The Wild West is a ripe setting for adventure, discovery, heroes -- and a chameleon? This is the setup for Rango, an animated movie that's about a fish out of water -- or, more exactly, a reptile in a town just about out of water.

Rango opens with the title reptile (Johnny Depp) as a family pet, practicing his acting and very, very lonely. A bumpy ride leaves this reptile stranded in the desert, near the highway, where a philosophical armadillo (Alfred Molina) sends the reptile to the aptly-named town of Dirt.

In Dirt, water is the town commodity -- and in very short supply. The reptile creates a larger-than-life persona for himself called Rango and, through tall tales (killing the Jenkins brothers with one bullet; "All seven of them?") and an accidental victory over a hawk, becomes the town sheriff out to solve the mystery of what happened to the town's water.

For a romantic interest, Beans (Ilsa Fisher) is a reptile out to save her daddy's farm; she also goes motionless from time to time -- "It's a defense mechanism." For a cute kid, Priscilla (Abigail Breslin) is a sloth-like critter that is always armed. The Mayor (Ned Beatty) is a turtle with a motorized wheelchair and a suspicious way about him. Balthazar (Harry Dean Stanton) is a blind burrowing bank robber whose kin ride bats and throw dynamite. A chorus of mariachi band owls provide commentary during the movie. Finally there's Rattlesnake Jake (Bill Nighy), a terrifying, giant villain who is merciless, has a gatling gun at the end of his tale -- and only stayed away from Dirt because of the hawk Rango killed.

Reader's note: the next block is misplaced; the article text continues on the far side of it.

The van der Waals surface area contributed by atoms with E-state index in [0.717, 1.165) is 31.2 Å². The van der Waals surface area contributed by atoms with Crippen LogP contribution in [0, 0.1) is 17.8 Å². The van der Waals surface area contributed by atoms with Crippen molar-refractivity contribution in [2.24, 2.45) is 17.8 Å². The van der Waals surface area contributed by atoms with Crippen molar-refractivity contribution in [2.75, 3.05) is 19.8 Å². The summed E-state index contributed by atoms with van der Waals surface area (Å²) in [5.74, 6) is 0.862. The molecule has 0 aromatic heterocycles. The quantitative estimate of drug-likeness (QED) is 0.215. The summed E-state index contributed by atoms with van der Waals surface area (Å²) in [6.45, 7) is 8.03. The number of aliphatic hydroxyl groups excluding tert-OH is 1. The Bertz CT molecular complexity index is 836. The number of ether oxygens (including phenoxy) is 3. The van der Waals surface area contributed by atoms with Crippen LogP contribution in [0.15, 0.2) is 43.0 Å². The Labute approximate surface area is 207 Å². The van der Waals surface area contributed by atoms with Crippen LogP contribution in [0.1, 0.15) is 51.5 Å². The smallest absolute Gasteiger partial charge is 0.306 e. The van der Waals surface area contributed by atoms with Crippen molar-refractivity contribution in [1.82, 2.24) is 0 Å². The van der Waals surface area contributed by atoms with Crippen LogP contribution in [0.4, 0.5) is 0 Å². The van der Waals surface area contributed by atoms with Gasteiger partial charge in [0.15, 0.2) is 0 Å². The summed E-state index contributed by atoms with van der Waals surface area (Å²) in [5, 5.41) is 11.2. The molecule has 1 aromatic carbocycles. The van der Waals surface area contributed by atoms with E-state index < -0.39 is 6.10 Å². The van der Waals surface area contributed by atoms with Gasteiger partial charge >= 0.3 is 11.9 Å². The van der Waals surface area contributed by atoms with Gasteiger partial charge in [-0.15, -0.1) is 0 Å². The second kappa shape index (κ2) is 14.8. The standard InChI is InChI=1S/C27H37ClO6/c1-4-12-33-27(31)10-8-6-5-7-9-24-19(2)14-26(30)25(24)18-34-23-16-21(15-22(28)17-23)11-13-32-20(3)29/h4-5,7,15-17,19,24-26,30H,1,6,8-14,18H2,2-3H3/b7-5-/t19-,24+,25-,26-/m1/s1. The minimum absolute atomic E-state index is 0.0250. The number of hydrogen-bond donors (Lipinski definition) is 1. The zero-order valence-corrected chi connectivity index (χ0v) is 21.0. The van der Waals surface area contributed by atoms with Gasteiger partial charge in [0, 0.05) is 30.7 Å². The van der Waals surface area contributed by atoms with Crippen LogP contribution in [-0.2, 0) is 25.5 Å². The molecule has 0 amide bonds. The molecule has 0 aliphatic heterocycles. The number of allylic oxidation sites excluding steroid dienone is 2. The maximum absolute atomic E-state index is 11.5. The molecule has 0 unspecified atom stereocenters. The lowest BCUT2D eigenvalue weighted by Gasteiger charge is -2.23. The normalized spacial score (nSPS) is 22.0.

Rango brings Johnny Depp and director Gore Verbinski together again (they also work on the Pirates of the Caribbean movies), and Rango shares some of the flaws of the Pirates films. Johnny Depp's voicework is reminiscent of Jim Henson's Kermit the Frog, but after a while his bragging, comically inept, accidentally lucky persona starts to wear thin. The movie owes a lot to Chinatown (a whole lot) and the "Flight of the Valkyries" sequence from Apocalypse Now, but it's a pretty straightforward kids' film about false hope, disappointment, and redemption. Rango is also slightly long: There are at least two action sequences where they could have wrapped up the film, instead of the actual finale.

The only thing that stood out for me here were the visual effects -- and they are stunning. The texture of every creature here is amazing, from hairy sloths to the skinny Rango to the monstrous Rattlesnake Jake. You'll feel thirsty after seeing the desert town of Dirt: Dryness and the parching sun seem to have left its mark on everything. Apart from the tremendous visual impact, though Rango is ordinary stuff.

Overall grade: B-
Reviewed by James Lynch

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